Two events of significance for freshwater resources in the ‘Third World’ occurred in 1997. The World Bank (WB) set up the World Commission on Dams (WCD) in March 1997. In May 1997 the United Nations (UN) General Assembly adopted the United Nations Convention on Non-navigational Uses of International Watercourses in May 1997 (UN Water Convention). The first development was the culmination of a sustained critique of large dams by environmental and social justice movements in the ‘Third’ and ‘First’ worlds alike. The critique of large dams occurred in the context of the rise of neoliberal transformations within International Organisations (IO). The second was the culmination of sustained efforts to create a legal framework to resolve transboundary conflicts over freshwater and pave the way for transboundary institutions for water projects and dispute resolution. Development of the UN Water Convention spanned nearly all of the post-World War II period of economic ‘development’ and concluded against the context of rising concerns about ‘water wars’ and security.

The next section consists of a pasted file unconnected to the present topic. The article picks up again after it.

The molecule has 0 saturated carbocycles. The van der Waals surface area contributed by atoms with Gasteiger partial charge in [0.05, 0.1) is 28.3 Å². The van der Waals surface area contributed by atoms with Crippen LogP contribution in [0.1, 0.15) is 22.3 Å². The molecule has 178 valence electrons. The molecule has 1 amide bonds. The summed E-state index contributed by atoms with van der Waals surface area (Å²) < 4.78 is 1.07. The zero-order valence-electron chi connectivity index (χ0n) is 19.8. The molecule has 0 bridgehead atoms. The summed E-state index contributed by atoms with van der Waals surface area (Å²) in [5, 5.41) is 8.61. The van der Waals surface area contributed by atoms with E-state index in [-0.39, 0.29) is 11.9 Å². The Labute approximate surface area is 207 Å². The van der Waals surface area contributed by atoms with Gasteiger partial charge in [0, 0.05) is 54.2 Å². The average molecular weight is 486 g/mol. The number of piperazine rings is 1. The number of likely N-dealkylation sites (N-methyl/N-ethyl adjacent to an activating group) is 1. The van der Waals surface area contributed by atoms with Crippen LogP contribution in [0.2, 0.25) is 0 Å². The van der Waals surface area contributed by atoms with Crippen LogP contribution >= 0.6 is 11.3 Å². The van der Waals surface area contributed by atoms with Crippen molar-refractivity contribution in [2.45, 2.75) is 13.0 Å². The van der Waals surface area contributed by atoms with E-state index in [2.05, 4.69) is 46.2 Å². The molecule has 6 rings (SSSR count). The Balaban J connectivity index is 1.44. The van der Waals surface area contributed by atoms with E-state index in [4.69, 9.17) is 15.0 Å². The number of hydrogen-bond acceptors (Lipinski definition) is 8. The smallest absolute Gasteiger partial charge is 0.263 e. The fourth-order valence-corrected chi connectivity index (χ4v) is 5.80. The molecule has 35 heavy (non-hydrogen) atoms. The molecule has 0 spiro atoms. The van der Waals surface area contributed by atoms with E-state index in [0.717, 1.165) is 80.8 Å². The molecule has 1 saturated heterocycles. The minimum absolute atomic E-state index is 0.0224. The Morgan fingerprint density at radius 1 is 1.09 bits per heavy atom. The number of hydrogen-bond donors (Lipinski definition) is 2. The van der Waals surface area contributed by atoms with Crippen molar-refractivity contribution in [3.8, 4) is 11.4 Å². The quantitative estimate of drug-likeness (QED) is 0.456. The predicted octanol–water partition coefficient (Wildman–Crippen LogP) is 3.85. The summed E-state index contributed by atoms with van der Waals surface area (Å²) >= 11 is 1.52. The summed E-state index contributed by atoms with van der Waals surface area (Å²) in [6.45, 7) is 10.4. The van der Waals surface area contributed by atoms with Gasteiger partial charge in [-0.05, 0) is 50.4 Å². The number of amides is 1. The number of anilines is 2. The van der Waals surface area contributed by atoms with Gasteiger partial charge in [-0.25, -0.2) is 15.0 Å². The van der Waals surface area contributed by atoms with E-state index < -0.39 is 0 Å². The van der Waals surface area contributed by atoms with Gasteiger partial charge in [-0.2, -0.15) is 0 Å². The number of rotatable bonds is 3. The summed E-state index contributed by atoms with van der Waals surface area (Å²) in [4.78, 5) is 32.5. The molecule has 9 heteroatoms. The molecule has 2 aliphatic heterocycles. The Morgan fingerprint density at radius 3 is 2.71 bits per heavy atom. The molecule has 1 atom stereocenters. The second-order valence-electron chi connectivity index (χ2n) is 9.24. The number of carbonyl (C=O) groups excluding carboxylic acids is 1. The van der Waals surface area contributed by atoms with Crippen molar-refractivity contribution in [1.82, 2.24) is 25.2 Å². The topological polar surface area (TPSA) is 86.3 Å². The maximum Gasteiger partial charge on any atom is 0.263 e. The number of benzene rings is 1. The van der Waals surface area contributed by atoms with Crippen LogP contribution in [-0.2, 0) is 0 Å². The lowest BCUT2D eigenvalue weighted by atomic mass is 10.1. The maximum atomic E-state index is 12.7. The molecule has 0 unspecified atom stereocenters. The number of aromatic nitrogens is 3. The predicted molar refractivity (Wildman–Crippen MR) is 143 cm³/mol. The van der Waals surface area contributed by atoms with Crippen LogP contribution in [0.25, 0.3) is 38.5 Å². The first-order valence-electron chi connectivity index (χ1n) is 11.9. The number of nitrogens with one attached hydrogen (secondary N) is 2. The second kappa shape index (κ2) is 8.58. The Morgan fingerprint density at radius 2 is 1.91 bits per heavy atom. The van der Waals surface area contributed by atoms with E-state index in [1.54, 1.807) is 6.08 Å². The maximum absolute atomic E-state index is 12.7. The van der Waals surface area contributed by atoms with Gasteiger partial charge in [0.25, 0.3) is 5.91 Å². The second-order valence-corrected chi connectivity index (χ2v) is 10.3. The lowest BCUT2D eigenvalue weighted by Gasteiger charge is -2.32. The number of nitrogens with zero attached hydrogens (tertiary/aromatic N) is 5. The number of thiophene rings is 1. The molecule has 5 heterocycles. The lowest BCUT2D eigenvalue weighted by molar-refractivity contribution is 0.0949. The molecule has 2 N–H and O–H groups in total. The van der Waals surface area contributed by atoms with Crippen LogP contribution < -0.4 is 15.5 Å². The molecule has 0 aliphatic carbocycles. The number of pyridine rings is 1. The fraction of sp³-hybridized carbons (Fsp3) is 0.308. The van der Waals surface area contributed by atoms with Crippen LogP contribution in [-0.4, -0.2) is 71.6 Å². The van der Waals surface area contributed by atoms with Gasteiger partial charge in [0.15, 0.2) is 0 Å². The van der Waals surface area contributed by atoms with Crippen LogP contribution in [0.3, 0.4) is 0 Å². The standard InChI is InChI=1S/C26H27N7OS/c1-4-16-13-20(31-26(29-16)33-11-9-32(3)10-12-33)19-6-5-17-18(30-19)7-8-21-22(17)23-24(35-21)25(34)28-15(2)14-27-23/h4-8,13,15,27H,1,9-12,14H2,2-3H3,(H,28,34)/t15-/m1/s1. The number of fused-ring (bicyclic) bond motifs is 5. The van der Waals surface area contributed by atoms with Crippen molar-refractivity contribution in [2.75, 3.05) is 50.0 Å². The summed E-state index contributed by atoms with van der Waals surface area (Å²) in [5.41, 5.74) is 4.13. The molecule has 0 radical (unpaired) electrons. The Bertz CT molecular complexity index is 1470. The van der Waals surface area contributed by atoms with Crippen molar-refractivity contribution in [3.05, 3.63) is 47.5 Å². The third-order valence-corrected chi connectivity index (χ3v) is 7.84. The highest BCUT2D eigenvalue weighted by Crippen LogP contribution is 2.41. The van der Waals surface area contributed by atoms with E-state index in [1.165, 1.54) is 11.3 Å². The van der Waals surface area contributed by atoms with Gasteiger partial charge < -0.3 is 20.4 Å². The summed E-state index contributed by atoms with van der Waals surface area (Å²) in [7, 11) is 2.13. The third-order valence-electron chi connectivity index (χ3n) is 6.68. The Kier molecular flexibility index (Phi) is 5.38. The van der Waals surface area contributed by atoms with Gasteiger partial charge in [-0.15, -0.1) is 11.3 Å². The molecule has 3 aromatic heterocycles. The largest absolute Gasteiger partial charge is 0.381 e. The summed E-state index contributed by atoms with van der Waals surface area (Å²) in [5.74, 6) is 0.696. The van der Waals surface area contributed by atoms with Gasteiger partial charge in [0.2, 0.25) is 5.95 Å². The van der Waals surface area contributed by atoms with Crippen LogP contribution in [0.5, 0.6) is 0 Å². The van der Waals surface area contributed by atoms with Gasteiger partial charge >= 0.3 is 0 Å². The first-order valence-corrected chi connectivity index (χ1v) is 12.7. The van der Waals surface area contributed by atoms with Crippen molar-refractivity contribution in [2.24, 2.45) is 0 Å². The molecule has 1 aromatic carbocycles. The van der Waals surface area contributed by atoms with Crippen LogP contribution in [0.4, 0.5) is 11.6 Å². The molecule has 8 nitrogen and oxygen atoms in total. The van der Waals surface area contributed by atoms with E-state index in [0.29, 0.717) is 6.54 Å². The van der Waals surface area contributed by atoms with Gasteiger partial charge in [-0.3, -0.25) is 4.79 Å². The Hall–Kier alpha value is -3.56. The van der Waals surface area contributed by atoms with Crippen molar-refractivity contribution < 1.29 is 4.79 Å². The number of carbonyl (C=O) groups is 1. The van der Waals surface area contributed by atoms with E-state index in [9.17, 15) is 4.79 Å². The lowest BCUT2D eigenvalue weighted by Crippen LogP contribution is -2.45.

Both events were, ex facie, about dams and development but nevertheless ramifying legal, institutional, local and global changes for water regimes in the ‘Third World’. Yet the discourses around the two events ran parallel without convergence or contestation, intra-discourse, seen at best, as a coincidence. There is nothing in the events per se that suggest the possibility that there might be anything more to the absence of connections in the discourses on the two events.
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